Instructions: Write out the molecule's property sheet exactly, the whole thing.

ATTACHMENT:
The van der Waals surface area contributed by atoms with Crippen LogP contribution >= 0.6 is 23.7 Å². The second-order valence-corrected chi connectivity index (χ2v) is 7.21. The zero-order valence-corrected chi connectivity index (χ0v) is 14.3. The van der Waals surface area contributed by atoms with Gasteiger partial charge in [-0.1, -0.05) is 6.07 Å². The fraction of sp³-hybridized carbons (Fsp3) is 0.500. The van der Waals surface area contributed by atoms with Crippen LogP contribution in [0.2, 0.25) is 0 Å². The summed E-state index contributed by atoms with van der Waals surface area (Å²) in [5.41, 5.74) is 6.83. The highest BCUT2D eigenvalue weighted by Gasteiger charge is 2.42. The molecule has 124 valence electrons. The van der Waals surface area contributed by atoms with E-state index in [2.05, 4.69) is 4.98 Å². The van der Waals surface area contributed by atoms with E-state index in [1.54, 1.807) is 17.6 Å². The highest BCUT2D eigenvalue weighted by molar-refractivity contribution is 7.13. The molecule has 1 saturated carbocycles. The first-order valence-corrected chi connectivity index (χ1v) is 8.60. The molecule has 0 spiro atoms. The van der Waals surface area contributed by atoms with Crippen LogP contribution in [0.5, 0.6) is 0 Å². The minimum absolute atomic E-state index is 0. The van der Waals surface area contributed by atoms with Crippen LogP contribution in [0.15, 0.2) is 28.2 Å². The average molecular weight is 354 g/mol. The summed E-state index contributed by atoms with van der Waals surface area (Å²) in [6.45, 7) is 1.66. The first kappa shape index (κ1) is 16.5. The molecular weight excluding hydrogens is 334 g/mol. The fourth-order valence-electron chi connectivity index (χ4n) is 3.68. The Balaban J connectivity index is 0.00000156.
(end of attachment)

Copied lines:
The van der Waals surface area contributed by atoms with Crippen LogP contribution >= 0.6 is 23.7 Å². The second-order valence-corrected chi connectivity index (χ2v) is 7.21. The zero-order valence-corrected chi connectivity index (χ0v) is 14.3. The van der Waals surface area contributed by atoms with Gasteiger partial charge in [-0.1, -0.05) is 6.07 Å². The fraction of sp³-hybridized carbons (Fsp3) is 0.500. The van der Waals surface area contributed by atoms with Crippen LogP contribution in [0.2, 0.25) is 0 Å². The summed E-state index contributed by atoms with van der Waals surface area (Å²) in [5.41, 5.74) is 6.83. The highest BCUT2D eigenvalue weighted by Gasteiger charge is 2.42. The molecule has 124 valence electrons. The van der Waals surface area contributed by atoms with E-state index in [2.05, 4.69) is 4.98 Å². The van der Waals surface area contributed by atoms with E-state index in [1.54, 1.807) is 17.6 Å². The highest BCUT2D eigenvalue weighted by molar-refractivity contribution is 7.13. The molecule has 1 saturated carbocycles. The first-order valence-corrected chi connectivity index (χ1v) is 8.60. The molecule has 0 spiro atoms. The van der Waals surface area contributed by atoms with Crippen LogP contribution in [0.5, 0.6) is 0 Å². The minimum absolute atomic E-state index is 0. The van der Waals surface area contributed by atoms with Crippen LogP contribution in [0.15, 0.2) is 28.2 Å². The average molecular weight is 354 g/mol. The summed E-state index contributed by atoms with van der Waals surface area (Å²) in [6.45, 7) is 1.66. The first kappa shape index (κ1) is 16.5. The molecular weight excluding hydrogens is 334 g/mol. The fourth-order valence-electron chi connectivity index (χ4n) is 3.68. The Balaban J connectivity index is 0.00000156.